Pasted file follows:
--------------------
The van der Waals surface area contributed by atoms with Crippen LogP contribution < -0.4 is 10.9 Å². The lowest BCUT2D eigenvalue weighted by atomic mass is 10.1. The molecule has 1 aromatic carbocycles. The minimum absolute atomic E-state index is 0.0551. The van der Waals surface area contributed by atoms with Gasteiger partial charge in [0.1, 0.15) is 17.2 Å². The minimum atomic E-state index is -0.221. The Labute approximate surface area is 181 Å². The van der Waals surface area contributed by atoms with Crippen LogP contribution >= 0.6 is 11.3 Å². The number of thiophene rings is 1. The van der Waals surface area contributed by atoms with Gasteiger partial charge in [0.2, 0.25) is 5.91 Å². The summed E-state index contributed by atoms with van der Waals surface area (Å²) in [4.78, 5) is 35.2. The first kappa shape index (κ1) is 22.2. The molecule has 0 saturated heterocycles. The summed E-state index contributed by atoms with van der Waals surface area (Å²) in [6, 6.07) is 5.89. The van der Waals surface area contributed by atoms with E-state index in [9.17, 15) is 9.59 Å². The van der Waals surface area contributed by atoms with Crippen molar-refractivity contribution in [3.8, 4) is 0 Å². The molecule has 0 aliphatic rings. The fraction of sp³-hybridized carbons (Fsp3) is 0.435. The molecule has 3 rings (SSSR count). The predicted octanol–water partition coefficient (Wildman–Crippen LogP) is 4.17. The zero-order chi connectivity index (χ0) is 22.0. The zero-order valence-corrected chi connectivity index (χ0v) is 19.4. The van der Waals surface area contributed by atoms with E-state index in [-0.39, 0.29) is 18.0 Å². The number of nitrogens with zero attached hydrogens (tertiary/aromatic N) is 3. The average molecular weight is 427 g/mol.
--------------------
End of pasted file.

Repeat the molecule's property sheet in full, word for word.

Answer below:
The van der Waals surface area contributed by atoms with Crippen LogP contribution < -0.4 is 10.9 Å². The lowest BCUT2D eigenvalue weighted by atomic mass is 10.1. The molecule has 1 aromatic carbocycles. The minimum absolute atomic E-state index is 0.0551. The van der Waals surface area contributed by atoms with Gasteiger partial charge in [0.1, 0.15) is 17.2 Å². The minimum atomic E-state index is -0.221. The Labute approximate surface area is 181 Å². The van der Waals surface area contributed by atoms with Crippen LogP contribution >= 0.6 is 11.3 Å². The number of thiophene rings is 1. The van der Waals surface area contributed by atoms with Gasteiger partial charge in [0.2, 0.25) is 5.91 Å². The summed E-state index contributed by atoms with van der Waals surface area (Å²) in [4.78, 5) is 35.2. The first kappa shape index (κ1) is 22.2. The molecule has 0 saturated heterocycles. The summed E-state index contributed by atoms with van der Waals surface area (Å²) in [6, 6.07) is 5.89. The van der Waals surface area contributed by atoms with E-state index in [9.17, 15) is 9.59 Å². The van der Waals surface area contributed by atoms with Crippen molar-refractivity contribution in [3.8, 4) is 0 Å². The molecule has 0 aliphatic rings. The fraction of sp³-hybridized carbons (Fsp3) is 0.435. The molecule has 3 rings (SSSR count). The predicted octanol–water partition coefficient (Wildman–Crippen LogP) is 4.17. The zero-order chi connectivity index (χ0) is 22.0. The zero-order valence-corrected chi connectivity index (χ0v) is 19.4. The van der Waals surface area contributed by atoms with E-state index in [-0.39, 0.29) is 18.0 Å². The number of nitrogens with zero attached hydrogens (tertiary/aromatic N) is 3. The average molecular weight is 427 g/mol.